Open Access
Acute endocrine presentations in general practice

Endocrine immune-related adverse events

Open Access
Acute endocrine presentations in general practice

Endocrine immune-related adverse events

VENESSA H. TSANG, Bernard Champion

Figures

© DJELICS/ISTOCKPHOTO.COM MODEL USED FOR ILLUSTRATIVE PURPOSES ONLY
© DJELICS/ISTOCKPHOTO.COM MODEL USED FOR ILLUSTRATIVE PURPOSES ONLY
Dr Tsang is Staff Specialist in the Department of Endocrinology at the Royal North Shore Hospital, Sydney; and Senior Lecturer in the Northern Clinical School, Faculty of Medicine and Health at The University of Sydney, Sydney, NSW. Associate Professor Champion is an Endocrinologist and Associate Professor in Medicine at Macquarie University; and Honorary Associate Professor at Nepean Clinical School, The University of Sydney, Sydney, NSW.

 

Does this refine your diagnosis?
Answer: It is reassuring that there are no known cerebral metastases, given his headaches, nausea and vomiting. The known abdominal lymph nodes could give the picture of gastrointestinal discomfort. Given that he has not had imaging done for three months there could be progression of his disease during this time. However, it is more likely he is experiencing a novel adverse effect to treatment.

 

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How do ipilimumab and pembrolizumab work?
Answer: Ipilimumab is a cytotoxic T-lymphocyte-associated antigen 4 (CTLA-4) inhibitor, available on the PBS for the treatment of metastatic melanoma and renal cell carcinoma.1,2 It is the only drug available for use in this class. Pembrolizumab is a programmed cell death protein 1 (PD-1) antibody, available on the PBS for the treatment of melanoma, nonsmall cell lung cancer, and head and neck squamous cell carcinoma.3 Nivolumab is a PD-1 inhibitor additionally approved for use in clear cell renal cancer, Hodgkin’s lymphoma and urothelial carcinoma.4 There are also PD ligand 1 (PD-L1)inhibitors (e.g. atezolizumab). Together these drugs are a novel class of cancer treatment known as immune checkpoint inhibitors (ICIs) (Table 1).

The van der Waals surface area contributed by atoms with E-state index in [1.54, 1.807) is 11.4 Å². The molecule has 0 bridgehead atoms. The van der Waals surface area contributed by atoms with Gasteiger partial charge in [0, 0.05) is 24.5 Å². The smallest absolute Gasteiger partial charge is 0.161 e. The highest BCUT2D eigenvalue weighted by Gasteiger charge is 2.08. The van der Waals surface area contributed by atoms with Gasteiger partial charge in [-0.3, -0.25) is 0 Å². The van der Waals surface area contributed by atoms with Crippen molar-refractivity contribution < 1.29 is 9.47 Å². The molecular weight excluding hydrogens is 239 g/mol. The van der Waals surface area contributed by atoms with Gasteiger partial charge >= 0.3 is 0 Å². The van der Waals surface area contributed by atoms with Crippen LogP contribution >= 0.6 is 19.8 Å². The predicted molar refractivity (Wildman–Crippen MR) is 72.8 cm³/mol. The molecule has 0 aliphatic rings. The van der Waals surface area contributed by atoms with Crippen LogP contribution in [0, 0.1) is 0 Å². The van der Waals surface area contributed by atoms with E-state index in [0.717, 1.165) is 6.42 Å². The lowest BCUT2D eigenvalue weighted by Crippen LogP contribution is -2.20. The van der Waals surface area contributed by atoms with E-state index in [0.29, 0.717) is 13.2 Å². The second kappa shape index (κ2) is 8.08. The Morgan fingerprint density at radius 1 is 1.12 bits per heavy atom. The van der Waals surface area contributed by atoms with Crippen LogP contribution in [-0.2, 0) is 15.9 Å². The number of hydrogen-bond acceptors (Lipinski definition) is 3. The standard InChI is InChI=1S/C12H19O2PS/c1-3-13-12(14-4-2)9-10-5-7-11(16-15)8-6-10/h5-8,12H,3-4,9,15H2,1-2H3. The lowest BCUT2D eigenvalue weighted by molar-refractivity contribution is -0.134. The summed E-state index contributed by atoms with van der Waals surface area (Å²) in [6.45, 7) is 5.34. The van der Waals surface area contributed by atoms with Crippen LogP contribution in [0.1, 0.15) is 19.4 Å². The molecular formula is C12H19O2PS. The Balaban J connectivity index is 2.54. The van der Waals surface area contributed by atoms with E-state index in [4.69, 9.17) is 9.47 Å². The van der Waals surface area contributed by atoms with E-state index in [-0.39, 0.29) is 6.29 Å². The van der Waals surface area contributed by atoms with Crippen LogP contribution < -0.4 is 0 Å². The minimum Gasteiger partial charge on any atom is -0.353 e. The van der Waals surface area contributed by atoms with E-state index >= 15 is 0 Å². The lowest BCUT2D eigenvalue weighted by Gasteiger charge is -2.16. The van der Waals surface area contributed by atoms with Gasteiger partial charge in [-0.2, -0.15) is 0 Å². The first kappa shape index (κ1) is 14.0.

ICIs aim to manipulate the immune system to offer a novel target for susceptible cancer types. Both CTLA-4 and PD-1 are involved in protection against T-cell mediated self-antigen destruction. CTLA-4 inhibitors block T-cell inhibition, which leads to T-cell potentiation. PD-1 is expressed on T-cells and PD ligand on tumour cells. The interaction between these prevents the tumour cells from being destroyed by inflammatory cells. PD-1 and PD-L1 inhibitors disrupt this negative signal and allow tumour cells to be susceptible to destruction.

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These drugs were first used to treat melanoma, improving overall survival and progression of disease, with greater efficacy in combination therapy than monotherapy of either class. 

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What are the side effects?
Answer: As a result of their unique mode of action (different to traditional cytotoxic chemotherapy) there are new immune-related adverse effects (irAEs) of ICIs.5-7 The spectrum depends on the ICI given, with more irAEs in combination therapy than monotherapy, the dose of the ICI and the tumour type being treated. In melanoma, the most common irAEs are seen in the skin, including vitiligo and rash (occurring in more than 30% of patients), and gastrointestinal (occurring in about 15% of patients). These have a median time of onset of less than eight weeks. Other irAEs include hepatic dysfunction (median time to onset seven weeks), respiratory (nine weeks) and endocrine dysfunction (10 weeks). It should be noted that irAEs can occur many months after initiation of therapy and even after therapy has been suspended.8